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I’m a financial planner, and there are 4 easily avoidable investing mistakes I see over and over

Making speculative bets and attributing positive outcomes entirely to skill, and bad outcomes entirely to bad luck, are just some investing mistakes. ...
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Eric Roberge, Beyond Your Hammock

  • As a financial planner, I've witnessed plenty of big investment mistakes.
  • Trying to time the market, holding concentrated stock positions, and taking on too much risk are a few.
  • One of the biggest? Not investing at all. Make a plan – and then get started.
  • Read more stories on Personal Finance Insider.

In my opinion as a financial planner, you need to invest if you want to grow wealth. Participating in financial markets is a great way to get your money working for you so you can increase your assets over time.

But this path is littered with potential pitfalls that you need to avoid if you want to have a positive outcome in the long run. And for most people, it's more important to avoid big mistakes than it is to consistently hit home runs.

To help you do just that, here are four mistakes to watch out for with your own investments – and a handful of simple strategies to keep you on the right course over time.

1. Trying to time the market

It's tempting to think that you can avoid recessions and market downturns, because these events look so obvious in hindsight. The problem is, that's the only time when the path is crystal clear: once it's behind you.

In the spring of 2020, my company had a few clients reach out to say they wanted to move all of their investments to cash. The coronavirus was spreading across the globe, and watching the market lose 30% so quickly felt scary.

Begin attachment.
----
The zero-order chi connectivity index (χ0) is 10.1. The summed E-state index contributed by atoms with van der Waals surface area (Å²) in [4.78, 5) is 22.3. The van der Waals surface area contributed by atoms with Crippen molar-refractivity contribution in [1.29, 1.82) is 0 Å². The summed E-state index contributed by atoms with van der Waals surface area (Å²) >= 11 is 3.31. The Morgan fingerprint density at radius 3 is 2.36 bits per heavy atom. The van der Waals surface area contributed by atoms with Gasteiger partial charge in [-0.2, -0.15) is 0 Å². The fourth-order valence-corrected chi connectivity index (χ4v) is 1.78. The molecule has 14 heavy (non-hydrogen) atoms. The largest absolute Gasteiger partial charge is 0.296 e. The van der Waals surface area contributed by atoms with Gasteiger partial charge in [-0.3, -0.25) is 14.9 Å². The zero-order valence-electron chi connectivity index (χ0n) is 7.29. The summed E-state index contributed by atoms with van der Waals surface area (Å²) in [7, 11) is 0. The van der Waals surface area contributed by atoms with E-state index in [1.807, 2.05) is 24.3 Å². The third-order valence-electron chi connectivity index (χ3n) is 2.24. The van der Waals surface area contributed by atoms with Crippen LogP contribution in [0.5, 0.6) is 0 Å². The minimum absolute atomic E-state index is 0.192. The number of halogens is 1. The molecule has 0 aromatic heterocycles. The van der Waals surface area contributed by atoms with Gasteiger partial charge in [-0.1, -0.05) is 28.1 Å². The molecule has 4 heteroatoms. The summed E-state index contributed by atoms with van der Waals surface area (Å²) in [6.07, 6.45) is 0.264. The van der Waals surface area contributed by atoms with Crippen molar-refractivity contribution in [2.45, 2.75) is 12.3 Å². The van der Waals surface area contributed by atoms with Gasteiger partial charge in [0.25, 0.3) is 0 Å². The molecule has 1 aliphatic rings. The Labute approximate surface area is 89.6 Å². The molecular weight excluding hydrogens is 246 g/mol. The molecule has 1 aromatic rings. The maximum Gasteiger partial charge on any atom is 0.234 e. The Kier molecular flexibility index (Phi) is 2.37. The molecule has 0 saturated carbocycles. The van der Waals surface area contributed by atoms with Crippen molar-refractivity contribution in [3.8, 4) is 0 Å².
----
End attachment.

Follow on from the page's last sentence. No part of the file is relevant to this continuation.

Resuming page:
Because we work with people in their 30s and 40s, our investment strategies account for very long time horizons. Thankfully, all of those clients listened to our advice to stay the course – and were extremely grateful they did by the end of the summer that year, when the market was hitting new highs once again.

It's easy to think you would have known better with the help of hindsight. In the present moment, though, things are much murkier and more uncertain. Trying to guess what the market will do next leaves you susceptible to emotional decision-making, rather than rational planning.

If your focus is on growing wealth over many decades, then worrying about what the market is doing day to day is a distraction. We expect ups and downs along the way, but as long as you stay consistent – and stay in the market, rather than jumping in and out – you'll be much better positioned for success.

You can get lucky with market timing once or twice, but it's a poor strategy for long-term success. Instead of relying on chance, set a strategic course for your investments – and stick with it over time.

2. Thinking irrationally about risk

Most people understand basic concepts around investing and risk. They know that investments come with risk of loss, and that the higher the potential reward the more risk that's required.

But for some reason, most people are very bad at applying these concepts to their own circumstances.

People overestimate their own skill while downplaying the role of randomness in outcomes; they know unfortunate events happen but tend to think about bad things happening to other people, not themselves.

This can lead to some really big investing mistakes, like:

  • Making speculative bets in the market, rather than maintaining a diversified portfolio with an appropriate allocation for both their risk tolerance and ability to afford risk
  • Attributing positive outcomes entirely to skill, and bad outcomes entirely to bad luck – which can pull down the quality of future investment decisions
  • Ignoring risk entirely when evaluating an investment that is emotionally appealing

It's hard to maintain a completely rational, objective perspective about our own money. It's good to get an outside perspective, at least from time to time, which is where professional advice can be hugely valuable.